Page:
From 1950 through the late 1960s, America feared two great enemies: Communism and illegal drugs. While the espionage stories have been well publicized, the war against drugs was far more violent and has remained mostly secret. In New York City, the center of organized crime and drug import, the offices of the newly formed Federal Bureau of Narcotics were based at 90 Church Street. While the FBI refused even to acknowledge organized crime, these agents stood alone against a well-organized Mafia and vicious drug cartels. To survive against impossible odds, the agents used incredibly brutal and cunning tactics to make cases and bring the war to a stalemate. Using an ever-expanding network of criminal informants held together by secret immunity deals, the sinister reputation of 90 Church grew along with the rising body count. In 1968, alarmed politicians launched an ill-fated investigation into the Bureau's operations. Accusations were made against the agents, and now fighting a war on two fronts, the Federal Bureau of Narcotics was dissolved and its agents discredited. Though some names and sequences have been changed to protect identities, 90 Church is the real story of a young agent's downward slide into hell as he falls victim to addiction, deception, violence, and shifting loyalties.

Great story. I couldn't put it down.
Gripping true story. Hard reading because of the brutality involved. The author was obviously quite young at the time and made bad choices for his life in his pursuit of "justice and the American way." It demonstrates how young people can be drawn into systems they want to be a part of and then lose sight of their goal, especially if their judgement becomes impaired with drugs and alcohol.
I'm three-quarters through the audio book and it is wearing me out. At first I was totally on-board with the salacious mystery bureau that what I thought was a "Regular Joe" suddenly found himself striving to supplant himself into. It grabs you with a style that is up there with the trashiest pulp fiction yet it is true. Well, somewhere in listening to how to repeatedly be a totally immoral person to both family and government I began to question if any of it was actually true. At the half-way point it was so convoluted with each story redundant of the last that I started having contempt for the writer and his character. I'm not saying this is fiction, but it really gets so ridiculous and dirty that it just segues right in to the pulp fiction category with a protagonist one could never have any feeling for. This the narcotics squad from Dark City it would seem. You either lap it up or it begins to wear thinner and thinner. I'm hanging on by a thread trying just to listen to the last quarter. I'm wondering if I will?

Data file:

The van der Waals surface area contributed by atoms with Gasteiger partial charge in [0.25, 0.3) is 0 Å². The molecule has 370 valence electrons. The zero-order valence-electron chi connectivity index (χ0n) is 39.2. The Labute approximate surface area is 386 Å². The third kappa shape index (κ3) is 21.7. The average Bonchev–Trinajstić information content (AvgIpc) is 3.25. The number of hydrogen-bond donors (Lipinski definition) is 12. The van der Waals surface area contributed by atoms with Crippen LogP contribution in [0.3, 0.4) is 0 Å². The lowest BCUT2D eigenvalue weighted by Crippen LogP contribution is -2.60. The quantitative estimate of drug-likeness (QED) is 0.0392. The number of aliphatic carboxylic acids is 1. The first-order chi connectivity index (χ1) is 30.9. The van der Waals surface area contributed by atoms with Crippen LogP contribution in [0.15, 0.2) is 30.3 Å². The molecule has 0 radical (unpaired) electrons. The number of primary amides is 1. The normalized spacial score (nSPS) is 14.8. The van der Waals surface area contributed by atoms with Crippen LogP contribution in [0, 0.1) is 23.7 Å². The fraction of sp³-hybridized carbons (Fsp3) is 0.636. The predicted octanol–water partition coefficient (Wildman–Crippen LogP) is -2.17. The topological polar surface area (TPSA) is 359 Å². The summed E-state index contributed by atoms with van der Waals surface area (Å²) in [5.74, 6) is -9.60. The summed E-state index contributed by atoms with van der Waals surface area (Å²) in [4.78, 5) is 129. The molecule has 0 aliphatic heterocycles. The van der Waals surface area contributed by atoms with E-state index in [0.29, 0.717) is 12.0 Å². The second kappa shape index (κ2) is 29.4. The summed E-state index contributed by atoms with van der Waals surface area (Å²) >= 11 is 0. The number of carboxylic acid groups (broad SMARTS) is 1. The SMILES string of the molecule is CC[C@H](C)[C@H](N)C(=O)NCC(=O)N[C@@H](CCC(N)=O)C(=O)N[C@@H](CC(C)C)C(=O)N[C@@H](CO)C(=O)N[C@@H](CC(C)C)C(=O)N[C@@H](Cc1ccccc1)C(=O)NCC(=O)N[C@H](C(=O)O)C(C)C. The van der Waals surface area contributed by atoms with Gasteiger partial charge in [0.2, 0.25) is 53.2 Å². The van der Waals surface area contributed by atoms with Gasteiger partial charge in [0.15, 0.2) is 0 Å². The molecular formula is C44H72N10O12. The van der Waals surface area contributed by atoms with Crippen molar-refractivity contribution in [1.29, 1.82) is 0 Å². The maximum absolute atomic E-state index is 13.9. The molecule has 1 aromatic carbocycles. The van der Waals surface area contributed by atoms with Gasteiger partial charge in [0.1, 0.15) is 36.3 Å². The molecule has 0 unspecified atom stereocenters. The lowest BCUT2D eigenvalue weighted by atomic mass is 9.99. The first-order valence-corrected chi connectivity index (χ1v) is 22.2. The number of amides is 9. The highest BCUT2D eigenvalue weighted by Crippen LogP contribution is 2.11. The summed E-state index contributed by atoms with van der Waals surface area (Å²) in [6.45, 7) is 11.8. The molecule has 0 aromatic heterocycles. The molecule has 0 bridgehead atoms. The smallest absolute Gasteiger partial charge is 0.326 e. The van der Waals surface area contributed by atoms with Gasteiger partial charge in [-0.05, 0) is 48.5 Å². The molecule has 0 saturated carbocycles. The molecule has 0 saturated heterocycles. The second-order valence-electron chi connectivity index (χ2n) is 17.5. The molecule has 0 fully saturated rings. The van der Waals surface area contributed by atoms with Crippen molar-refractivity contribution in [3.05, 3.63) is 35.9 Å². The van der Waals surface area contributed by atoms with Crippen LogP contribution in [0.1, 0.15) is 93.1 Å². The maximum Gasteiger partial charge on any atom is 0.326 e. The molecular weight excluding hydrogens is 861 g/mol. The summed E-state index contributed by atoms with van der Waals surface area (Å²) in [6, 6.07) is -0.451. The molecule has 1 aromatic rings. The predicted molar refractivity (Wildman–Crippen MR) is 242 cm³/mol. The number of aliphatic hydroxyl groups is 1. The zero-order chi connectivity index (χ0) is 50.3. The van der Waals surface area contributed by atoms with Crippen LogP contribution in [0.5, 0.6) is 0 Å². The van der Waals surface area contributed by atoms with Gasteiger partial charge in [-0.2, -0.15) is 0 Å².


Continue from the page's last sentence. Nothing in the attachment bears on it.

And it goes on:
A combination of both Eliot Ness and "The Godfather", this crime memoir takes you back to the early days of the fight against narcotics as it unfolded in New York City in the 1960s. The author was a member of the Federal Bureau of Narcotics and he worked out of 90 Church in the city.
Reputedly a first hand account of the rough-and-tumble times when enforcement was as "no holds barred" as the actions of the Mafia families behind the drug business, this narrative is as gritty as the streets of Manhattan. Certainly violent and moving, this memoir will hold your interest if you like works of this nature. Undoubtedly this book will find its way to TV or Hollywood so read it now and get in on the ground floor!
Drug traffic in the 1950's? nonsense, the South American cartels weren't truly in business yet.. is what I told myself when ordering this book. Might a fun little yarn of the good old days. Boy was I in for a surprise, this is one of the most (if not the most) visceral, gritty,memoirs I have ever read. At times I had to pinch myself, to realize that this is not a work of fiction. Amazing detailed account of the heydays of the Federal Bureau of Narcotics, and the man who lived through its successes, achievements, backstabbing, and turmoil.
I was hooked from page one. Just so absolutely fascinating. Very well written and hard to put down. What totally blew me away is that this is a true story. Agent Dean Unkefer tells it like it was at the Federal Bureau of Narcotics.
There may be a true story in this somewhere, but it is heavily concealed by the fiction. Poorly written, wild tale that reads like something you might see in a bad 1980s Steven Seagal movie. Don't waste your time.
I couldn't put this book down. The thrilling stories of the early stages of America's war on drugs were engrossing to say the least. What made the sparse narrative so fascinating was the twists of plot that had me questioning who were the crooks and who were the good guys. American history will never be the same at least as it relates to fighting drugs.